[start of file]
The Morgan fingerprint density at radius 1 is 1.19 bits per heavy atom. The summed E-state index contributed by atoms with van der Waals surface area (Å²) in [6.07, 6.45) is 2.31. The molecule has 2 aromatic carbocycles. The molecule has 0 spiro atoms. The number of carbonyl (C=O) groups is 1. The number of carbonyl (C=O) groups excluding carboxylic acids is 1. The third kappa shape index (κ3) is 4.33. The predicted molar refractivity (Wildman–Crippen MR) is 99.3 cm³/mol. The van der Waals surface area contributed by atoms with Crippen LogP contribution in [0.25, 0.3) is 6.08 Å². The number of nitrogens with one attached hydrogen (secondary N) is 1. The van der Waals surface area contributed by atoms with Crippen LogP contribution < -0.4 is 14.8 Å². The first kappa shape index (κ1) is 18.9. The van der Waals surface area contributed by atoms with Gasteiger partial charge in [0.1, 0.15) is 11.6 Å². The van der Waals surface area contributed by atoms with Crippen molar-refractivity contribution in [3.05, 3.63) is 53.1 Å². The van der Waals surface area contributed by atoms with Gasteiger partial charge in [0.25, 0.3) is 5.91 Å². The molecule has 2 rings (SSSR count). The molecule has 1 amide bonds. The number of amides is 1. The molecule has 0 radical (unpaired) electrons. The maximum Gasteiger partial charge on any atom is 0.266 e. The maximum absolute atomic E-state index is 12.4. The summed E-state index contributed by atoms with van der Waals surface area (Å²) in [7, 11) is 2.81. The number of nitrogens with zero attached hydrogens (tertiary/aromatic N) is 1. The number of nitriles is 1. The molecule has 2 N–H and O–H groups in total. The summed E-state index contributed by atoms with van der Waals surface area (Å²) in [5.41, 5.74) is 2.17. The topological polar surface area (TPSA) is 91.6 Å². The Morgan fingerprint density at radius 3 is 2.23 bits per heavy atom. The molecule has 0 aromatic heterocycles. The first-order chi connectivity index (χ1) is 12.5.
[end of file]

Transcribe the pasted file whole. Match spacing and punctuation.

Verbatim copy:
The Morgan fingerprint density at radius 1 is 1.19 bits per heavy atom. The summed E-state index contributed by atoms with van der Waals surface area (Å²) in [6.07, 6.45) is 2.31. The molecule has 2 aromatic carbocycles. The molecule has 0 spiro atoms. The number of carbonyl (C=O) groups is 1. The number of carbonyl (C=O) groups excluding carboxylic acids is 1. The third kappa shape index (κ3) is 4.33. The predicted molar refractivity (Wildman–Crippen MR) is 99.3 cm³/mol. The van der Waals surface area contributed by atoms with Crippen LogP contribution in [0.25, 0.3) is 6.08 Å². The number of nitrogens with one attached hydrogen (secondary N) is 1. The van der Waals surface area contributed by atoms with Crippen LogP contribution < -0.4 is 14.8 Å². The first kappa shape index (κ1) is 18.9. The van der Waals surface area contributed by atoms with Gasteiger partial charge in [0.1, 0.15) is 11.6 Å². The van der Waals surface area contributed by atoms with Crippen molar-refractivity contribution in [3.05, 3.63) is 53.1 Å². The van der Waals surface area contributed by atoms with Gasteiger partial charge in [0.25, 0.3) is 5.91 Å². The molecule has 2 rings (SSSR count). The molecule has 1 amide bonds. The number of amides is 1. The molecule has 0 radical (unpaired) electrons. The maximum Gasteiger partial charge on any atom is 0.266 e. The maximum absolute atomic E-state index is 12.4. The summed E-state index contributed by atoms with van der Waals surface area (Å²) in [7, 11) is 2.81. The number of nitrogens with zero attached hydrogens (tertiary/aromatic N) is 1. The number of nitriles is 1. The molecule has 2 N–H and O–H groups in total. The summed E-state index contributed by atoms with van der Waals surface area (Å²) in [5.41, 5.74) is 2.17. The topological polar surface area (TPSA) is 91.6 Å². The Morgan fingerprint density at radius 3 is 2.23 bits per heavy atom. The molecule has 0 aromatic heterocycles. The first-order chi connectivity index (χ1) is 12.5.